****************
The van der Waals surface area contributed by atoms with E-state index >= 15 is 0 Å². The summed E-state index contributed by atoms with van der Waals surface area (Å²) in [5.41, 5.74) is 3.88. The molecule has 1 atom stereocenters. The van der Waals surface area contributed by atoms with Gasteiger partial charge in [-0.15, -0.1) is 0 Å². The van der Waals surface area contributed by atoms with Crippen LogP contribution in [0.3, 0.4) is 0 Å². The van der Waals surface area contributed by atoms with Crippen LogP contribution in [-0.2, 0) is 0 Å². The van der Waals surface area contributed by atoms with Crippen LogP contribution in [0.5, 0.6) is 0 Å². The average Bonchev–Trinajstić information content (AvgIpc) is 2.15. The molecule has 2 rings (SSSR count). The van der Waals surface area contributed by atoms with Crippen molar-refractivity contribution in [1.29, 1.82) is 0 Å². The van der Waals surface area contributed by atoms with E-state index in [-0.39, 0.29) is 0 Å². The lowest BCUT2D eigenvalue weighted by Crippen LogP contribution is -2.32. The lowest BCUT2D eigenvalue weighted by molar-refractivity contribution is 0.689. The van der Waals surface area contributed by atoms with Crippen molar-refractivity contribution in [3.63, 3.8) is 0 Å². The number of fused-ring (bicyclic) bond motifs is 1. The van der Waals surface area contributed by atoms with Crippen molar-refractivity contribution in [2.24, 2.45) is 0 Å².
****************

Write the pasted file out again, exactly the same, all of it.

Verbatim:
The van der Waals surface area contributed by atoms with E-state index >= 15 is 0 Å². The summed E-state index contributed by atoms with van der Waals surface area (Å²) in [5.41, 5.74) is 3.88. The molecule has 1 atom stereocenters. The van der Waals surface area contributed by atoms with Gasteiger partial charge in [-0.15, -0.1) is 0 Å². The van der Waals surface area contributed by atoms with Crippen LogP contribution in [0.3, 0.4) is 0 Å². The van der Waals surface area contributed by atoms with Crippen LogP contribution in [-0.2, 0) is 0 Å². The van der Waals surface area contributed by atoms with Crippen LogP contribution in [0.5, 0.6) is 0 Å². The average Bonchev–Trinajstić information content (AvgIpc) is 2.15. The molecule has 2 rings (SSSR count). The van der Waals surface area contributed by atoms with Crippen molar-refractivity contribution in [1.29, 1.82) is 0 Å². The van der Waals surface area contributed by atoms with E-state index in [-0.39, 0.29) is 0 Å². The lowest BCUT2D eigenvalue weighted by Crippen LogP contribution is -2.32. The lowest BCUT2D eigenvalue weighted by molar-refractivity contribution is 0.689. The van der Waals surface area contributed by atoms with Crippen molar-refractivity contribution in [3.63, 3.8) is 0 Å². The number of fused-ring (bicyclic) bond motifs is 1. The van der Waals surface area contributed by atoms with Crippen molar-refractivity contribution in [2.24, 2.45) is 0 Å².